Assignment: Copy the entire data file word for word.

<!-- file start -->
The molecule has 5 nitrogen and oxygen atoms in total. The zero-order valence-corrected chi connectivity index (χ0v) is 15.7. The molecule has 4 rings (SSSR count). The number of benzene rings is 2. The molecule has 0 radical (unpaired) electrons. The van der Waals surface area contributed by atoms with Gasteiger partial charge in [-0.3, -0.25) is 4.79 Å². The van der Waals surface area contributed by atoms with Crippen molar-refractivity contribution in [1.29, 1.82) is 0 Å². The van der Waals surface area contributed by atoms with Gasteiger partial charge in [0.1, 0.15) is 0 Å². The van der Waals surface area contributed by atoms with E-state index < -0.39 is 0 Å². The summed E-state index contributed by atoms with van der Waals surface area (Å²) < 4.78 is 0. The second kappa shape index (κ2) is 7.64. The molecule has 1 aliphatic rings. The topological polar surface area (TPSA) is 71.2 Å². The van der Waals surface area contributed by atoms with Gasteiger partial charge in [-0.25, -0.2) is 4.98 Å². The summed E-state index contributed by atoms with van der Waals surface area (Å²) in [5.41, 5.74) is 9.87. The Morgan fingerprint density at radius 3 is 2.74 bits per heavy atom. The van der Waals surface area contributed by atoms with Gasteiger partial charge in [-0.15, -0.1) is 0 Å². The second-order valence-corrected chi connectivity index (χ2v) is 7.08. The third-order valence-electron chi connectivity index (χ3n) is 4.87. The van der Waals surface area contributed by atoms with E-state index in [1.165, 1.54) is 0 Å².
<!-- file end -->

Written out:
The molecule has 5 nitrogen and oxygen atoms in total. The zero-order valence-corrected chi connectivity index (χ0v) is 15.7. The molecule has 4 rings (SSSR count). The number of benzene rings is 2. The molecule has 0 radical (unpaired) electrons. The van der Waals surface area contributed by atoms with Gasteiger partial charge in [-0.3, -0.25) is 4.79 Å². The van der Waals surface area contributed by atoms with Crippen molar-refractivity contribution in [1.29, 1.82) is 0 Å². The van der Waals surface area contributed by atoms with Gasteiger partial charge in [0.1, 0.15) is 0 Å². The van der Waals surface area contributed by atoms with E-state index < -0.39 is 0 Å². The summed E-state index contributed by atoms with van der Waals surface area (Å²) < 4.78 is 0. The second kappa shape index (κ2) is 7.64. The molecule has 1 aliphatic rings. The topological polar surface area (TPSA) is 71.2 Å². The van der Waals surface area contributed by atoms with Gasteiger partial charge in [-0.25, -0.2) is 4.98 Å². The summed E-state index contributed by atoms with van der Waals surface area (Å²) in [5.41, 5.74) is 9.87. The Morgan fingerprint density at radius 3 is 2.74 bits per heavy atom. The van der Waals surface area contributed by atoms with Gasteiger partial charge in [-0.15, -0.1) is 0 Å². The second-order valence-corrected chi connectivity index (χ2v) is 7.08. The third-order valence-electron chi connectivity index (χ3n) is 4.87. The van der Waals surface area contributed by atoms with E-state index in [1.165, 1.54) is 0 Å².